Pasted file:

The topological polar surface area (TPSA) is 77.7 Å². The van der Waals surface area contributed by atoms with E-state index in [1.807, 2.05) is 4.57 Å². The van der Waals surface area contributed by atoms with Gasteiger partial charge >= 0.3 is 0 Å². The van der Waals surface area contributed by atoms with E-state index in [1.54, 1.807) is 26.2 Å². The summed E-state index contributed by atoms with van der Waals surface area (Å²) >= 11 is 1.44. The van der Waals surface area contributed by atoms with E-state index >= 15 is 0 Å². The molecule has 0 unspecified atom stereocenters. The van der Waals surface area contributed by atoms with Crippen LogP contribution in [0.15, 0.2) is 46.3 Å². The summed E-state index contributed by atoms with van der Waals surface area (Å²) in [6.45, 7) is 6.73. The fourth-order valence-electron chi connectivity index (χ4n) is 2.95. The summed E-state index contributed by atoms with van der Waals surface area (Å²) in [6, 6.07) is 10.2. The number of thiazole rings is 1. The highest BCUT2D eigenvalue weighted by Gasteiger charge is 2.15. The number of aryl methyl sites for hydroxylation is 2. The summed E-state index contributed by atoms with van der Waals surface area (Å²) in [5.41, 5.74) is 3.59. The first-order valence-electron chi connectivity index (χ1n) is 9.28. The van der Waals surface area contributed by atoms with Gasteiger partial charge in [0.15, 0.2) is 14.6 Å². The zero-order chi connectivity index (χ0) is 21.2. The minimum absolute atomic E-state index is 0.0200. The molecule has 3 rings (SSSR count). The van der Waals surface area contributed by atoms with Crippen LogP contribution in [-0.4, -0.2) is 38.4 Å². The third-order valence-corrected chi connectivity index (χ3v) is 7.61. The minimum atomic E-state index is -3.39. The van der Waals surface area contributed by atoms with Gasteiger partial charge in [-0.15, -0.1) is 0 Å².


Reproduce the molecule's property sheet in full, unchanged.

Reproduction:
The topological polar surface area (TPSA) is 77.7 Å². The van der Waals surface area contributed by atoms with E-state index in [1.807, 2.05) is 4.57 Å². The van der Waals surface area contributed by atoms with Gasteiger partial charge >= 0.3 is 0 Å². The van der Waals surface area contributed by atoms with E-state index in [1.54, 1.807) is 26.2 Å². The summed E-state index contributed by atoms with van der Waals surface area (Å²) >= 11 is 1.44. The van der Waals surface area contributed by atoms with E-state index >= 15 is 0 Å². The molecule has 0 unspecified atom stereocenters. The van der Waals surface area contributed by atoms with Crippen LogP contribution in [0.15, 0.2) is 46.3 Å². The summed E-state index contributed by atoms with van der Waals surface area (Å²) in [6.45, 7) is 6.73. The fourth-order valence-electron chi connectivity index (χ4n) is 2.95. The summed E-state index contributed by atoms with van der Waals surface area (Å²) in [6, 6.07) is 10.2. The number of thiazole rings is 1. The highest BCUT2D eigenvalue weighted by Gasteiger charge is 2.15. The number of aryl methyl sites for hydroxylation is 2. The summed E-state index contributed by atoms with van der Waals surface area (Å²) in [5.41, 5.74) is 3.59. The first-order valence-electron chi connectivity index (χ1n) is 9.28. The van der Waals surface area contributed by atoms with Gasteiger partial charge in [0.15, 0.2) is 14.6 Å². The zero-order chi connectivity index (χ0) is 21.2. The minimum absolute atomic E-state index is 0.0200. The molecule has 3 rings (SSSR count). The van der Waals surface area contributed by atoms with Crippen LogP contribution in [-0.4, -0.2) is 38.4 Å². The third-order valence-corrected chi connectivity index (χ3v) is 7.61. The minimum atomic E-state index is -3.39. The van der Waals surface area contributed by atoms with Gasteiger partial charge in [-0.15, -0.1) is 0 Å².